Associations for Superintendents and School Boards Partner on Public Education Goals
Elizabeth Yelverton | NCASA Legal Affairs & Policy Manager
In preparation for the General Assembly’s long session starting January 30, the N.C. School Superintendents’ Association (NCSSA) and the N.C. School Boards Association (NCSBA) have expressed a commitment to a stronger partnership and collaboration on legislative priorities for 2019-2021. NCSBA, which represents local boards of education across the state, adopted legislative priorities for 2019 that align significantly with those of the North Carolina Association of School Administrators (NCASA), which is the umbrella organization for the NCSSA superintendents’ group and 11 other segments of school administrators. While both NCASA and NCSBA are taking comparable stances on current education issues, they also are partnering with other education groups to advocate for two of their shared key priorities – school calendar flexibility and the need for a statewide school bond referendum.
NCSSA Executive Director Jack Hoke and NCSBA Executive Director Ed Dunlap met in the spring of 2018 to discuss the importance of their respective executive committees working together towards common education goals, and as a result, representatives from both groups met in August of 2018 and January of 2019 to discuss continuing opportunities for collaboration.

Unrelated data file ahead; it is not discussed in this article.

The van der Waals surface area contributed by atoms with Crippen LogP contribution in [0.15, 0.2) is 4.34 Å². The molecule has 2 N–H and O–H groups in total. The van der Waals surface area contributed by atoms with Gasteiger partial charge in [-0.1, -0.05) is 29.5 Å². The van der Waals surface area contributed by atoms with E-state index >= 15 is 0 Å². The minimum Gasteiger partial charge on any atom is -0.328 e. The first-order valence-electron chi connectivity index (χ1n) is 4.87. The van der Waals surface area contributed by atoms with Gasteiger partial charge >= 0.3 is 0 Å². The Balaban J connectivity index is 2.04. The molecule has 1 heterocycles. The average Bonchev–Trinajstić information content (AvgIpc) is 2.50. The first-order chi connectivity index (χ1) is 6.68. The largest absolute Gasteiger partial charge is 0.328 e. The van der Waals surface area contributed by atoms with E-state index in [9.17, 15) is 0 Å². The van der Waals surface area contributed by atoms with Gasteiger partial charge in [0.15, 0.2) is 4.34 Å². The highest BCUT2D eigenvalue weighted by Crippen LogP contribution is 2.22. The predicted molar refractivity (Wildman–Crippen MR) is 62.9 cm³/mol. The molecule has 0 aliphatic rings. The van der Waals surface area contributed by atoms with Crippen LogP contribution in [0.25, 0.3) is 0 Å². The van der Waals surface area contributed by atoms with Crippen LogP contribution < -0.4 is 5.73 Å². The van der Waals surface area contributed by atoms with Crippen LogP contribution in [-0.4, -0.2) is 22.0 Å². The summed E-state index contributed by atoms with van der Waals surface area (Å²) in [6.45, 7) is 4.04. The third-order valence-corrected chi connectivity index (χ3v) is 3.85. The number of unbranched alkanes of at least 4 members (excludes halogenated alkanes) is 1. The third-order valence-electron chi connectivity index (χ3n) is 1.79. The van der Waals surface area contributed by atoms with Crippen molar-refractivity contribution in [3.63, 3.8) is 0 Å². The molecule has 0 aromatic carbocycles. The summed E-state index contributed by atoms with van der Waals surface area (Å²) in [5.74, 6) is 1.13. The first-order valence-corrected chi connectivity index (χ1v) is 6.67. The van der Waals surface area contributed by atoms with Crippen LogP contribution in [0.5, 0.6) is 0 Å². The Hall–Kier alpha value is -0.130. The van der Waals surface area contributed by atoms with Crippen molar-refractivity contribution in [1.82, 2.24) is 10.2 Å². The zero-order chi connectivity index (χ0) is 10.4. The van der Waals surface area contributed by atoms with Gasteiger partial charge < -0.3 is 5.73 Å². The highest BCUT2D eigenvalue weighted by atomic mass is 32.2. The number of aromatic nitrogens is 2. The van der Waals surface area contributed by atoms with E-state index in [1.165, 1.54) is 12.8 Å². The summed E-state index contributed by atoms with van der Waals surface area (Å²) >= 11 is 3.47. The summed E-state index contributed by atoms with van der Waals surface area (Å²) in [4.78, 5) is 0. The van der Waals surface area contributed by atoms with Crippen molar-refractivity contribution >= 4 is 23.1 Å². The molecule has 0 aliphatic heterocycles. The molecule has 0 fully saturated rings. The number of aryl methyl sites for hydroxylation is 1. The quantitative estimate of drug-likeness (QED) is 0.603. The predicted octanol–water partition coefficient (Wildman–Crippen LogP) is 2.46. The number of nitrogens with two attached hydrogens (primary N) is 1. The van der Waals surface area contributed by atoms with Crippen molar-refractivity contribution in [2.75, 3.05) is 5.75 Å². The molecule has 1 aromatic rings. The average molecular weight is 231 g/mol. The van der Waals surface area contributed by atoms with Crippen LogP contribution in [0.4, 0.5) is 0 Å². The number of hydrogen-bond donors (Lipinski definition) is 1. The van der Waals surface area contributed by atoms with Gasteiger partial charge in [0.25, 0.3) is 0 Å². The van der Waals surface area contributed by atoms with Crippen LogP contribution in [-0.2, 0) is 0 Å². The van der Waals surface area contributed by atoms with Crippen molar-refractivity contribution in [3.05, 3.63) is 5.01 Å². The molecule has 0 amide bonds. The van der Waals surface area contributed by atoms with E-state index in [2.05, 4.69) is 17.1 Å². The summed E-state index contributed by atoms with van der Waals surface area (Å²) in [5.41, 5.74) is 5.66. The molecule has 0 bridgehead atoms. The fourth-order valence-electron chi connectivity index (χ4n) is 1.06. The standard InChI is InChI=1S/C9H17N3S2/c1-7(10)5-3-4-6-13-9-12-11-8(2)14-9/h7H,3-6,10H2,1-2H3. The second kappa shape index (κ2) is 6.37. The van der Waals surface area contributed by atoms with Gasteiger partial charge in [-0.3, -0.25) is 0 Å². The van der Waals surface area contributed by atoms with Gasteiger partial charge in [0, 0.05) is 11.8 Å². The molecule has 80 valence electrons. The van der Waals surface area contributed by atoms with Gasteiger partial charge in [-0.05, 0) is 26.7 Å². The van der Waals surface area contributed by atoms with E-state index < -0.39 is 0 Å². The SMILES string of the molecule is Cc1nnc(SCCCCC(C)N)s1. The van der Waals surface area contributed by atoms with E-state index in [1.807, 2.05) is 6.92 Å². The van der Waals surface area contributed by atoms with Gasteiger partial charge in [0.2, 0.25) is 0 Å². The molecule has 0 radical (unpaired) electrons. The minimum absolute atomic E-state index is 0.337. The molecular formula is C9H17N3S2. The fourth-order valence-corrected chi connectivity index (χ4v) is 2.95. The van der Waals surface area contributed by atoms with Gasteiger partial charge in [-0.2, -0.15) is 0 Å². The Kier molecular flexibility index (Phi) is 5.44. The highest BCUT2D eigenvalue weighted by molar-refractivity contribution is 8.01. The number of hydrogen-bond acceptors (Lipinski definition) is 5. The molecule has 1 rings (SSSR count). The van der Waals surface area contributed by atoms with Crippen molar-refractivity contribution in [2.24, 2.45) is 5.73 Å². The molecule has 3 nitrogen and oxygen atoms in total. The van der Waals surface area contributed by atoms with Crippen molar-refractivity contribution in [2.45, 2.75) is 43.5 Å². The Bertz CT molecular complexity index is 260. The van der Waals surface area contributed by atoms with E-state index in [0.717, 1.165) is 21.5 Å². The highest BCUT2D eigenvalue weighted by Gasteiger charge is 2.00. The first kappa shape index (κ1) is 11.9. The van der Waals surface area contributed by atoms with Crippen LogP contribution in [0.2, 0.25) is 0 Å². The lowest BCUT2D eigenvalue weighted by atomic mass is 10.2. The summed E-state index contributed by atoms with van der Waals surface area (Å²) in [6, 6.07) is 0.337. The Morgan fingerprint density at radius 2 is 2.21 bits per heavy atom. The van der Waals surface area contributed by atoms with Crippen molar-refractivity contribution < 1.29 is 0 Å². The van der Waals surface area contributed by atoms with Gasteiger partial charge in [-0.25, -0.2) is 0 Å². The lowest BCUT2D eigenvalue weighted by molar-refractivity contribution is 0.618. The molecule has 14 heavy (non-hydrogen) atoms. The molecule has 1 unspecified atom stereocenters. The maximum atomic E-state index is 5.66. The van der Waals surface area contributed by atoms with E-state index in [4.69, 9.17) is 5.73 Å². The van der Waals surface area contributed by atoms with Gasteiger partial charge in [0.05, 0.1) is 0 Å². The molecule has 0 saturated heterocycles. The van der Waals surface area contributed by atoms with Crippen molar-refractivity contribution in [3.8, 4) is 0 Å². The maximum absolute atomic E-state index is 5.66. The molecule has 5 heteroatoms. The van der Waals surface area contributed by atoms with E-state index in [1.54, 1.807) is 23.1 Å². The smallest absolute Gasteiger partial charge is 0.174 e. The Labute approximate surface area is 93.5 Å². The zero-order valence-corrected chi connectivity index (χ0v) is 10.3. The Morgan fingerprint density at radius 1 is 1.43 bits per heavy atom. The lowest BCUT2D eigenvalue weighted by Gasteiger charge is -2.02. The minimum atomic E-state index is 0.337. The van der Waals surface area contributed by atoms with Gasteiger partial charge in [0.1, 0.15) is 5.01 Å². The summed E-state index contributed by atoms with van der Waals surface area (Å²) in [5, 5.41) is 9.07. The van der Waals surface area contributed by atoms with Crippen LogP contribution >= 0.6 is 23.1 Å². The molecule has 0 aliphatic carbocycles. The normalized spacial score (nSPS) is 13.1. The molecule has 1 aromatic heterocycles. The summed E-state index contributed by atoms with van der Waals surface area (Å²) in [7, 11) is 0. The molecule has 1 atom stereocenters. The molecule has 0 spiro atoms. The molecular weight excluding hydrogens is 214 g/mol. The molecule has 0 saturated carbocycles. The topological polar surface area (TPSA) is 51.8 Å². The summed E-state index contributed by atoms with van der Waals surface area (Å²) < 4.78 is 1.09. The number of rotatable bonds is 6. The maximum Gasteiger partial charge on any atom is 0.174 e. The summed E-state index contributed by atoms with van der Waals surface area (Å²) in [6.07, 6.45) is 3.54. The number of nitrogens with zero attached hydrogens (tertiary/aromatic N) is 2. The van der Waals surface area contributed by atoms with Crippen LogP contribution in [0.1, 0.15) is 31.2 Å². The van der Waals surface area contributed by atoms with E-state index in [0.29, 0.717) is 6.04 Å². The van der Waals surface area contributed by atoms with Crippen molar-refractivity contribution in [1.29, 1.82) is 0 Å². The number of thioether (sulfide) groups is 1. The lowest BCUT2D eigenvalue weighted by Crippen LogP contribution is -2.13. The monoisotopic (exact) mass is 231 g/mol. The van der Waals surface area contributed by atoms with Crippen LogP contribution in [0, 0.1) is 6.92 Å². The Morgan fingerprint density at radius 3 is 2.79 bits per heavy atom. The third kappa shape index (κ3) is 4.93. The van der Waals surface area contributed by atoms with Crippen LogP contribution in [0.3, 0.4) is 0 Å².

Hoke discussed the advantages of the partnership in a recent message sent to school superintendents, stating,
“I am very pleased that we are working together with NCSBA as a partner in advancing our goals for public education. I think this partnership will make us stronger and give us the opportunity to have more of an impact in the upcoming legislative session. Our 1.7 million public school students are depending on our two organizations to work together.”
NCSBA Executive Director Ed Dunlap also sent a similar message to all school board members in NC this week.
During the recent meeting on January 3, NCASA Executive Director Katherine Joyce, as well as NCSBA Governmental Relations Director Leanne Winner, gave presentations on the legislative priorities of their respective organizations. That discussion revealed the alignment in the priorities of both organizations, as reflected in this document comparing the positions of both organizations on various legislative issues.
NCSSA President Freddie Williamson, Superintendent of Hoke County Schools, also celebrated the partnership efforts, stating,
"Across the state, we're all facing the same issues and we're all working towards a shared vision of advocating for and supporting effective educational leadership to ensure a quality education for our 1.7 million public school students. As public school thought leaders, it's important to establish an aligned framework for leadership by focusing on results, relationships, and processes. We can't do this work alone; it takes organizations like NCSBA, NCASA, and NCSSA working collaboratively to shape the path and drive change. As Harry Truman said, "It is amazing what you can accomplish if you do not care who gets the credit."